For 30 years, Rev. Larry Coleman has been a dominate voice for change and spiritual guidance for Restored Life Ministries and for the City of Springfield. However, on Sept. 24, Coleman will relinquish his role of senior pastor of Restored Life Minitries and begin his year-long transformation into Pastor Emeritus.
Through his three decades as senior pastor of Restored Life Ministries, Coleman was responsible for the spiritual and physical growth of the church. This growth included the building of the church’s new sanctuary and multi-purpose facility in 1997, establishing and strengthening their outreach programs, including their annual “Taking It To The Streets”, and the renaming of the church from St. Luke Baptist Church to Restored Life Ministries. The name was changed as Coleman recognized a visionary shift within the church, as well as the change from a Baptist church to a non-denominational church.
Coleman, a Dayton native, came to Restored Life in the late 1970s at the request of his sister, who was a member of the church. Coleman was so impressed with the spirit of the church and its impact on the community, he decided to stay.
Coleman became a minister in 1980 and became senior pastor in Sept. 1986, after then-St. Luke Baptist church’s pastor, Rev. S.W. Rozzell passed away.
Prior to becoming a pastor, Coleman was a member of the national recording group “The Imperials of Dayton, OH.” The Imperials would pioneer the genre of inspirational music with songs such as “Unity” and “We Need Him Now”. Coleman attributes his musical ministry as the catylyst for his walk with God. Coleman would go on to record a solo project, “Larry Coleman and Friends.” This project was partially produced by legendary Gospel singer Walter Hawkins. Coleman was mentored musically by Hawkins and fellow Gospel singer Rance Allen.
Coleman acknowledges the support from fellow clergy, leadership of Springfield and law enforcement for his success as a pastor. He also recognizes that without the support of his wife, Evon, he could not have been the man he is today. “She was sent to me by God,” said Coleman. “She accepted me and supported me faithfully and made this difficult job that much easier.”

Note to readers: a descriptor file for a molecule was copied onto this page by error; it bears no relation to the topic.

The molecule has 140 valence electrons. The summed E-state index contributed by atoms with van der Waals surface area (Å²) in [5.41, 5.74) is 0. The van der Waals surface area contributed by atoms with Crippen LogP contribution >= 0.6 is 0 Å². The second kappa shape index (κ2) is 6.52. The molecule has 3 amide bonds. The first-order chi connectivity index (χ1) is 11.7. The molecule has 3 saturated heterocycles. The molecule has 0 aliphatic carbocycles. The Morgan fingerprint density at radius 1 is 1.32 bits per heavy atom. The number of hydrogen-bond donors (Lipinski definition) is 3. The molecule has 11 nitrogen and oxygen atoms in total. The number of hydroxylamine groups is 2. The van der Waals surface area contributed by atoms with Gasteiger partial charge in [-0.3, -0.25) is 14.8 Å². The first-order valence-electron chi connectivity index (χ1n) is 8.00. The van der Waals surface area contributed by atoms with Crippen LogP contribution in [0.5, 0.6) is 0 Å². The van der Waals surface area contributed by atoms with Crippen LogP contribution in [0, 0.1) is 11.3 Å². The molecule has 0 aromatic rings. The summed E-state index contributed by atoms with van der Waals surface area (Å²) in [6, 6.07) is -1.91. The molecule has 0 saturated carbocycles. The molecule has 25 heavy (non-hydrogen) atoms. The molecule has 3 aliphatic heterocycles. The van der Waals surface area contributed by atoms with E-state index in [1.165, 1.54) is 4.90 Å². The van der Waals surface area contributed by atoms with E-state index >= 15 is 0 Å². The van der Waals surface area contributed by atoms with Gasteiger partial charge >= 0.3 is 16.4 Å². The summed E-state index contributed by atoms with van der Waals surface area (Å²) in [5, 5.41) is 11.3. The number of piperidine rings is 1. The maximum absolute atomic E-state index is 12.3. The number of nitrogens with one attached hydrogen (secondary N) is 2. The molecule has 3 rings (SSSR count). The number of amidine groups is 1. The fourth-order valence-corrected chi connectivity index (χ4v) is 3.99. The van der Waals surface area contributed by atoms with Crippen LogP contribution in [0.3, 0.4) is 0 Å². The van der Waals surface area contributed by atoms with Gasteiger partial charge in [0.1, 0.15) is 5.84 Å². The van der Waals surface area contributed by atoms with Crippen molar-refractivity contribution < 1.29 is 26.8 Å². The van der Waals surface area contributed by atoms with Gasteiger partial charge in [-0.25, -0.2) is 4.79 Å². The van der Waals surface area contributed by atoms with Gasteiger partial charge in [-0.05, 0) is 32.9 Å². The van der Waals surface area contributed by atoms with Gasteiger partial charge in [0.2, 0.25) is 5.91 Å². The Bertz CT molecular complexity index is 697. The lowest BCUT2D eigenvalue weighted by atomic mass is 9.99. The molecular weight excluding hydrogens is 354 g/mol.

The waters traveled as pastor was not smooth sailing for Coleman as he battled drug addiction during his time as pastor. After recovering from his addiction, he went on to create the Center of Restoration and Empowerment, a nonprofit group focusing on those battling and recovering from substance abuse. “My addiction inspired me to do it,” said Coleman. “After the Lord delivered me from my drug addiction, my sensitivity to those who were struggling inspired me to establish CORE.” CORE worked in partnership with McKinley Hall.
Coleman is also a survivor of prostate cancer.
Coleman’s leadership reached beyond the pulpit. Coleman was intregal in helping Springfield win its designation as “All American City” in 2004.
Pastor Jermain Maynard will assume the role of pastor following Coleman’s retirement banquet. Maynard, a North Carolina native, previously spent time in Springfield as the former assistant youth pastor and at WPAFB during his time in the U.S. Air Force.
Through all the ups and downs within his pastorial tenure, Coleman has remained grateful for the support that Springfield has shown to him and his family.
“I am greatful for the favor God has given me here in Springfield,” said Coleman. “Even though I’m not from here, Springfield has accepted me as one of their own and I will miss the opportunity to spiritually share the word every Sunday to God’s people in Springfield.”
Coleman will remain at Restored Life Ministries as the transitional pastor, providing support for Pastor Maynard in various business and spiritual areas. Once the transition of pastoralship has been completed, Coleman will officially become Pastor Emeritus.
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